A standout on the collection is five minute slow-burn ‘Yosemite” originally written in 2016 for her record “Lust For Life. Lana states to a Beats 1 Radio reporter that the track was “too happy, to a point where she’s not there”. Including it now over five years later sends the clear message that this era would be marked as happier and calmer thematically . This song is about wondering over your intentions. Lana states many times she had to change her voice, clothing and persona to fit into a more marketable place in the industry. Those changes  that eventually did land her international success in 2012. There is a hint of doubt on this track that if she was doing music for the “right reasons” she wouldn’t have gained that same feat. Mentioning her old self again she wraps the track with the line “When I was young ‘till eternity, I’ll do it for the right reasons”. 

Stevie Nicks has been a heavy influence for Lana over the past 6 years they have been friends, Stevie not only is featured on Chemtrails but is referenced to multiple times through the album. Stevie spoke about Lana in Harper’s Bazzar 2017 saying “Working on your (Lana’s) songs have changed me forever, we are witchy sisters and that’s it”. (Credit: LDR’s Instagram)

The remaining three songs serve as a transition from Lana’s sounds to a folk conception. Starting with “Breaking up Slowly”, a track written and produced by Nikki Lane. That also features her heavily. The country references are laid on thick with mention of Tammy Wynette and use of fictional storytelling. This is even more apparent in “Dance til We Die”, a homage track to classical singer-songwriters Joan Baez, Stevie Nicks, and Joni Mitchell, “I’m Covering Joni and I’m dancin’ with Joan, Stevie is calling on the telephone”. It also features Nicks one of Lana’s most out-of-character bridge that spins into a folk dance square.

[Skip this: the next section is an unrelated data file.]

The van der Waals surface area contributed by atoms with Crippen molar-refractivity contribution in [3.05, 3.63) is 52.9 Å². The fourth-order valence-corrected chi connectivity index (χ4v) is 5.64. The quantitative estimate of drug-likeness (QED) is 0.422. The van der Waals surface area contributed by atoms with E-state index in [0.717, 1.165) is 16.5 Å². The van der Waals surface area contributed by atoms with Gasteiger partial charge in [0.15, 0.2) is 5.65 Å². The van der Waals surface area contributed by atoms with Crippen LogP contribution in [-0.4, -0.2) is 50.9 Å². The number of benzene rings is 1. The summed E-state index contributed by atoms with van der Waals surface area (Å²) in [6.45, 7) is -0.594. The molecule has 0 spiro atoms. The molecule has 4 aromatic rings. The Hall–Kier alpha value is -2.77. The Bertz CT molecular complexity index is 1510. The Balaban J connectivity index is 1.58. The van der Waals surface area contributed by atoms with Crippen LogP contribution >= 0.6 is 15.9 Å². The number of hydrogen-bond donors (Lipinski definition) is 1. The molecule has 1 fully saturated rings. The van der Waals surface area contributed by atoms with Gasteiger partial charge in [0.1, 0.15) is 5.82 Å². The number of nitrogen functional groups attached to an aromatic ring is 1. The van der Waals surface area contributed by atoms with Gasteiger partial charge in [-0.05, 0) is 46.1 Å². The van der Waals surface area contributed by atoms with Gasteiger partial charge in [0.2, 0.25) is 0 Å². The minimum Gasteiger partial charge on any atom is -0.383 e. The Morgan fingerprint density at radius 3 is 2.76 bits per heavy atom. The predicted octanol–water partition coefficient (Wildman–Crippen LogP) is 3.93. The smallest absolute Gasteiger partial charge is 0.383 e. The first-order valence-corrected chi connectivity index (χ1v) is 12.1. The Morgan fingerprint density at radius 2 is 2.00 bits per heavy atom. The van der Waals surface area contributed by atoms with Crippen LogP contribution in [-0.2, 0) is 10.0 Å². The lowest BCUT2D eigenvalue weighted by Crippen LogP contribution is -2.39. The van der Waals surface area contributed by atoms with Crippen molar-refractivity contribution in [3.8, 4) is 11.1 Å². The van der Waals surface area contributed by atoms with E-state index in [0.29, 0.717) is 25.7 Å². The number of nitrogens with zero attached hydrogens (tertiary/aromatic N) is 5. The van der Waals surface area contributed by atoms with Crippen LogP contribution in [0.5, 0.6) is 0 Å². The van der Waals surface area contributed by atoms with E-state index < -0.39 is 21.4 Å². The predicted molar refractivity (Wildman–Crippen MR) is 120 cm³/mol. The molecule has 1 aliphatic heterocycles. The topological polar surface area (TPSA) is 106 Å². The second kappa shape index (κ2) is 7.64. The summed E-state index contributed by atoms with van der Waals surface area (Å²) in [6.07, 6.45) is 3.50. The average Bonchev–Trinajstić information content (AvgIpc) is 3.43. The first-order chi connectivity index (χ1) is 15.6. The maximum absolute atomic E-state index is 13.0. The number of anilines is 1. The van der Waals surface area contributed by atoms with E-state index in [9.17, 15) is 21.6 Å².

The closing song is a cover of the 1970s Americana song “For Free” by Joni Mitchell. Lana originally performed on her Norman F*cking Rockwell tour of 2020 with her friends Weyes Blood and Zella Day who are featured on the released version. The impact of this track being last solidifies the motif of fame as this song follows a famous singer watching street performers play what she does for free. 

Though it did not surpass Norman F*cking Rockwell in terms of both fan and critical acclaim it was a surprisingly new sound for her. The concepts suggest that the struggle with the fame she held over the past 16 years is coming to a close. From countless 2008 unreleased songs begging for a piece of the crowd to being chased by fans and cameras down Sunset Boulevard in 2013. Now though she is moving on from those extremes and altogether is going back to roots with her sound. 

Alongside this record, she has been working on a separate album called “Rock Candy Sweet” that was announced one day after her Chemtrails release set to be released on June 1st. All of her current work is produced by Jack Antonoff, arguably the most influential producer working in music today who just won Album of the year for his work with Taylor Swift on her 2020 record “Folklore”. 

Check out April McBride’s other reviews of LDR’s Work: 

‘Violent Bent Backwards Over The Grass’ (Poetry Book):

The first single from Chemtrails “Let Me Love You Like A Woman”:

Second single and namesake of Album ‘Chemtrails over the Country Club’: